Read / Write
4 Wire SPI Data Output
4 Wire SPI Data Output
How the A7105 organises data
The transceiver has two data modes, Strobe and Control. There are eight strobe commands to control the various modes the chip supports, these are four bits in length and always begin with a 1, where the transceiver is being operated in 8 bit mode the final four bits are ignored. The Control registers are eight bits in length and are used to configure and read settings from the transceiver, they are eight bits in length, the first bit is always 0 and the second is either 1 for write or 0 for read. The table below shows examples of a write, a read (or more accurately a request, the transceiver replies on GIO1) and a strobe command sent by the µC.
Write Example: 0x2 0x1
Read Example: 0x42 0xff
Examining the A7105 data
Data is exchanged on the SPI during two events, after the transmitter has been switched on, and when you are pressing the camera shutter or the button on the unit.
When you first switch on the unit, the microcontroller initialises the transceiver with a few hundred bytes of data, I have created this spreadsheet from the SPI data, hex data across is the most useful sheet to view:
In summary the initialisation sequence consists of the following
The microcontroller sets the majority of control registers to default
Internal calibration is started and the microcontroller keeps checking until this is done
Final cleaning up
Place the A7105 into standby mode
On the SPI the shutter press action has two distinct stages, the preamble and the transmission. The preamble takes the camera out of standby mode and sets the channel it is going to be transmitting on. The transmission broadcasts the camera ready and flash states.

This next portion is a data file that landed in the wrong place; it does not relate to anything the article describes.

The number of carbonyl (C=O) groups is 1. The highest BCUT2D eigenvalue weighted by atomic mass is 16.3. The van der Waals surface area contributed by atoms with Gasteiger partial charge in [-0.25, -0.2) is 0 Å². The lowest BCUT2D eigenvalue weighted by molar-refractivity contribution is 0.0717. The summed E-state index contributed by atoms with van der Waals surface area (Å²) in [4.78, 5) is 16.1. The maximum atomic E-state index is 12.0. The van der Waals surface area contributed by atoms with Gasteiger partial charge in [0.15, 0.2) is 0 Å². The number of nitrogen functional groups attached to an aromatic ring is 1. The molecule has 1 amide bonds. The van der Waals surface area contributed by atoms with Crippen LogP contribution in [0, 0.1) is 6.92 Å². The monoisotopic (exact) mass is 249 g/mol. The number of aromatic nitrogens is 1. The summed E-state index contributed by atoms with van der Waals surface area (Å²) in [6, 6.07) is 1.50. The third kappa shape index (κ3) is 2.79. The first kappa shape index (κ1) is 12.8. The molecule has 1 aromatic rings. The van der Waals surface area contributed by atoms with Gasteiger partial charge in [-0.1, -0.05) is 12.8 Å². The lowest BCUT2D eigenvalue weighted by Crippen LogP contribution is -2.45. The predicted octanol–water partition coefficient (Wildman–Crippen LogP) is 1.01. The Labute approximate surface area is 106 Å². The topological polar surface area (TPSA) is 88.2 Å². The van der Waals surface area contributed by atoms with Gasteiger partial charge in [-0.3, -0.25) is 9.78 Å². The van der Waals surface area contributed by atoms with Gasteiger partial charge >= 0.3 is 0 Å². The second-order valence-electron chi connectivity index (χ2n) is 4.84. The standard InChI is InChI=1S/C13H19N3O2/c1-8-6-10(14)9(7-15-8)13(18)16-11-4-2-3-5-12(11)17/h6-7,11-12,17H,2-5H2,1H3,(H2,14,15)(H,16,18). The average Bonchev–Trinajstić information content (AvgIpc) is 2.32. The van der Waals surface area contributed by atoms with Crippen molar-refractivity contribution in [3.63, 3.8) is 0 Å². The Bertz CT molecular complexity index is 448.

At the beginning of the datacaptue I see a preamble packet sent over the SPI:
This preamble looks to only appear when the flash is first operated after the transmitter unit has been switched on, subsequent use goes straight to transmit. The fifth byte changes depending on the DIL switch setting on the underside of the unit, as you can see in the four examples given in the table below.
Taking the first example, we can break this down to see what each byte is doing
It is difficult to work out what is going on here, according to the datasheet you send a packet of data 0xb5 0xf0 to be transmitted to FIFO Data0x5 and follow that with the strobe command TX mode0xd0, but what is transmitted bears no relation to the FIFO packet.
We need to look further back in the initialisation sequence and the datasheet, the A7105 has three modes of transmission; easy, segment and extension. We need to undertake a little bit of detective work to find which this is. Chapter 16.4 of the datasheet shows us the two registers used in the initialisation sequence we need to examine:
The datasheet does not say directly so we need to go through each modes description to see which is the best fit. Segment FIFO looks good: “In Segment FIFO, TX FIFO length is equal to (FEP [7:0] – PSA [5:0] + 1). FPM [1:0] should be zero”. So our settings: (FEP:0b1 – PSA:0b0) + 1 = 2. The number of bytes sent our FIFO Data packet is also 2.
Further reading of the description “This function is very useful for button applications. In such case, each button is used to transmit fixed code (data) every time. During initialisation, each fixed code is written into corresponding segment FIFO once and for all. Then, if button is triggered, MCU just assigns corresponding segment FIFO (PSA [5:0] and FEP [7:0]) and issues TX strobe command.”